Share it with your friends, use parts of it in letters to your local papers or radio stations, even mentioning it in conversation will help if the other person isn’t aware of the facts.

Don’t let it be suppressed.

You don’t want to do Iain Duncan Smith’s work for him, do you?

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Back to the drawing-board (again?) for Universal Credit


It is a testament to the ineptitude of Work and Pensions Secretary Iain ‘Sunken’ Smith that his flagship scheme has been sent back to square one – listed as “reset” by the government organisation responsible for grading its progress.

Mr… Smith (otherwise known as RTU or Returned To Unit, in tribute to a lifetime of failure) is determined that Universal Credit – which rolls all the major benefits into a single payment which the government can manipulate to make life extremely uncomfortable for claimants – will be his legacy; the achievement that marks him out for posterity.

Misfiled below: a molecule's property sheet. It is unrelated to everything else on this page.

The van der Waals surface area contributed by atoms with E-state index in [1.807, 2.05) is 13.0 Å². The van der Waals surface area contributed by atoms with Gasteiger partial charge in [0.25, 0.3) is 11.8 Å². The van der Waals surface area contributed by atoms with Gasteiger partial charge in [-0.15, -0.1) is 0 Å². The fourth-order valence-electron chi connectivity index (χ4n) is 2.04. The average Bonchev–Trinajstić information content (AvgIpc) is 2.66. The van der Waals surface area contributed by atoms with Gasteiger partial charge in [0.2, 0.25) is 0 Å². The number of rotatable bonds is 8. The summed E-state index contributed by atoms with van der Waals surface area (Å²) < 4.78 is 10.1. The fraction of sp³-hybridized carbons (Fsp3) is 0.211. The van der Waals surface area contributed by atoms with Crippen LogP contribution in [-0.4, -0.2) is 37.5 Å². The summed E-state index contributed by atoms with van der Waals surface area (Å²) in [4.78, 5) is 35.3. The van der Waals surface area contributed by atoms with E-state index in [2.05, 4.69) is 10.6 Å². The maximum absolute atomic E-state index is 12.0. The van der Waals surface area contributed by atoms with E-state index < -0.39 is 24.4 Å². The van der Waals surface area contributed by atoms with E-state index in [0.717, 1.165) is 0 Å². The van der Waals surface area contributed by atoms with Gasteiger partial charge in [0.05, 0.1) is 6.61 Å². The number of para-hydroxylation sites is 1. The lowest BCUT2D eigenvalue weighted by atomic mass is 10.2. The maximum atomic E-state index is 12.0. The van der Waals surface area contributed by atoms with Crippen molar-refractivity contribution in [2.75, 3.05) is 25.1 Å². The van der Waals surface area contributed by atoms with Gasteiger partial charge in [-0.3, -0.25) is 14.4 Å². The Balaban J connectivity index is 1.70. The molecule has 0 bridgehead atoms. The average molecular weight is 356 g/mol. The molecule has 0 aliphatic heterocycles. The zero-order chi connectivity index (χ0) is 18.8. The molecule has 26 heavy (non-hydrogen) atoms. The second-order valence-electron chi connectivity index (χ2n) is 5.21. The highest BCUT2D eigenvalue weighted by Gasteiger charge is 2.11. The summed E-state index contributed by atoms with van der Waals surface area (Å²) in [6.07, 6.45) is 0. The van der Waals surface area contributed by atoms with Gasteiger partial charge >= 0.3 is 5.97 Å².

Well, it will certainly remind us all of the man’s nature. Universal Credit has been beset with one false start after another and remains capable of handling only the simplest of tasks while promising miracles – and when it fails to deliver, its faults are explained away with implausible excuses.

The latest is that the Major Projects Authority (MPA) assessed the project last September and its judgement is out-of-date because there has been progress in implementing the scheme through pilot projects in Job Centres.

That seems about as plausible as RTU’s claim that the scheme has not written OFF £140 million of taxpayers’ money; instead the cash has been written down (meaning, it seems, that the value of the investment has been downgraded in the same way your computer is worth less now than the amount you paid for it – “the amortisation of cost over a period of time”). That’s not an acceptable answer as the money has still been spent.